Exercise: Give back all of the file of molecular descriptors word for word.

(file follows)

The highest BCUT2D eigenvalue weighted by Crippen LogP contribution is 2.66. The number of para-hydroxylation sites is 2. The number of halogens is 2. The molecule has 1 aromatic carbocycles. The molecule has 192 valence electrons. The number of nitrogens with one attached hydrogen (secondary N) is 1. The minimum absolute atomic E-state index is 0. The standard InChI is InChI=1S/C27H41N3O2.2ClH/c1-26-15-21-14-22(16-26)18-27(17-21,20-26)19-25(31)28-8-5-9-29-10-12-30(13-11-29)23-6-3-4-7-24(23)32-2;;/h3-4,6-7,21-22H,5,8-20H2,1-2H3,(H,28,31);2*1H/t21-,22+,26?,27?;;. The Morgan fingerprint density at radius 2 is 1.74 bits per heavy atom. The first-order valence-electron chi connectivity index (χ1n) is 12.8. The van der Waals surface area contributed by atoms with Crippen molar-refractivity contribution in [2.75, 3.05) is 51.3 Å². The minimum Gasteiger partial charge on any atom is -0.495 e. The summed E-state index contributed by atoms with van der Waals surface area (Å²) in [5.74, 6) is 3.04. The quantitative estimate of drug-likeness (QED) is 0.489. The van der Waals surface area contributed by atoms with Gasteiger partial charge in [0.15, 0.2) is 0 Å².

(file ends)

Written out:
The highest BCUT2D eigenvalue weighted by Crippen LogP contribution is 2.66. The number of para-hydroxylation sites is 2. The number of halogens is 2. The molecule has 1 aromatic carbocycles. The molecule has 192 valence electrons. The number of nitrogens with one attached hydrogen (secondary N) is 1. The minimum absolute atomic E-state index is 0. The standard InChI is InChI=1S/C27H41N3O2.2ClH/c1-26-15-21-14-22(16-26)18-27(17-21,20-26)19-25(31)28-8-5-9-29-10-12-30(13-11-29)23-6-3-4-7-24(23)32-2;;/h3-4,6-7,21-22H,5,8-20H2,1-2H3,(H,28,31);2*1H/t21-,22+,26?,27?;;. The Morgan fingerprint density at radius 2 is 1.74 bits per heavy atom. The first-order valence-electron chi connectivity index (χ1n) is 12.8. The van der Waals surface area contributed by atoms with Crippen molar-refractivity contribution in [2.75, 3.05) is 51.3 Å². The minimum Gasteiger partial charge on any atom is -0.495 e. The summed E-state index contributed by atoms with van der Waals surface area (Å²) in [5.74, 6) is 3.04. The quantitative estimate of drug-likeness (QED) is 0.489. The van der Waals surface area contributed by atoms with Gasteiger partial charge in [0.15, 0.2) is 0 Å².